The Accounts page is a little more powerful. It lists your accounts and provides suggestions for accounts you may wish to follow. In addition, you can view the account and get more insights from Sales Navigator.
Sales Navigator has a long list of features. Some of these are features you would expect any CRM-like product to have or are only slightly better than the free or premium version of LinkedIn:
- Account and Contact Import and sync: This can be powerful if you use Salesforce. Currently Salesforce is the only CRM platform that Sales Navigator connects to. On initial setup you can import both accounts and contacts, and they sync with Salesforce on an ongoing basis. Obviously if you don’t use Salesforce you don’t benefit from this!
- Ability to see who’s viewed your profile: While this is useful, a profile view doesn’t create an instant lead. However, if someone views your profile and they appear a good prospect, you can follow up on that profile view to start a conversation.
- Additional InMails. Basic, Pro, and Team provide 8, 15, or 30 additional per month respectively. Combined with your allocated LinkedIn InMail allowance, this can significantly increase your out of network connection potential.
The Lead Builder allows you to search for keywords, companies, locations, and titles, and to filter by functional role (like sales or accounting), company size, industry, and so on. Once you set your parameters, Lead Builder shows you the filters you’ve applied and the subsequent results. You can save searches, and selectively remove filters before, or after the search has been executed. You can also filter the results list by keyword, relationship, current company, and so forth.
Sales Navigator gives you access to LinkedIn’s data in unprecedented ways that can reduce B2B sales cycles if you have connections to leverage. There are scenarios where Sales Navigator can provide sales opportunities almost out of nowhere, but consistent good results will require a well oiled selling machine, time, and help from your team.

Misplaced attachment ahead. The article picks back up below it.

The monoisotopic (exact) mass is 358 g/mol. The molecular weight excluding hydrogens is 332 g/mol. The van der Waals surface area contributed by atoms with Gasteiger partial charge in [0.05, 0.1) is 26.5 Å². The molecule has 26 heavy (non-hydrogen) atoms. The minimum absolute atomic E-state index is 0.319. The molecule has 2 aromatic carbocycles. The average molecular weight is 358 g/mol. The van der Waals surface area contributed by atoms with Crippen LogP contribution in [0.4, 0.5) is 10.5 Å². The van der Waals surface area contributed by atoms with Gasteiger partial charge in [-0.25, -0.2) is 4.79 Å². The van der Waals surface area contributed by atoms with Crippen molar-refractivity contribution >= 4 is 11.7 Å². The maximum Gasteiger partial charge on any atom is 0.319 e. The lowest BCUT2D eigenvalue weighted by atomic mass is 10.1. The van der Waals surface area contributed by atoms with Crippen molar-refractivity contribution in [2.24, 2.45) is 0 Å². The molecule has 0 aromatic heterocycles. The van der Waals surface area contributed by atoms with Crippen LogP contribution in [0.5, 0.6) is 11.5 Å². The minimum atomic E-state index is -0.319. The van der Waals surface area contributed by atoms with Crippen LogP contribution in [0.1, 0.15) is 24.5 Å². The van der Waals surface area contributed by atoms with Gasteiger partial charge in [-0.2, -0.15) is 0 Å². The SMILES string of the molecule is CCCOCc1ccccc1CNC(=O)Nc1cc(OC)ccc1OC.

6# Add ons and plugins
So you are not convinced about paying for ads or LinkedIn’s Sales Navigator, but to really get more on using LinkedIn for business you’ll need to pay something to compliment your lead generation efforts. After all you get nothing in this world for free right?
Remember LinkedIn has a lot of data that people are willing to list on their public profiles — many LinkedIn users view other profiles and add their contact data to an excel spreadsheet or their own CRM platforms and then contact prospective leads this way. Although laborious this is still an effective way to use LinkedIn for free and boost your sales leads.
However to reduce the monotony and increase the speed and accuracy of adding this data to a CRM why not use several browser extensions that can do this for you? Prospects, Ebsta, Ecquire are a few examples. For several dollars a month these software services can do this for you, adding the data into CRM pipeline stages whilst checking for existing client data you may have added previously. This enables you to focus more on pitching your products to prospective leads than the time taken to manually transfer data.
There are various ways on how to use LinkedIn for business, no matter what your budget. Using the free version is excellent at highlighting you as an industry leader within your field creating a network of connections. Paid versions enable you to reach others beyond your connections to boost your lead generation and brand awareness efforts. Whilst 3rd party tools can complement your LinkedIn strategy and boost your sales pipeline for a few additional dollars a month. Before you begin, determine whether you have the time to allocate to a LinkedIn business strategy. Using LinkedIn for business requires a sustained continued effort to reap the rewards.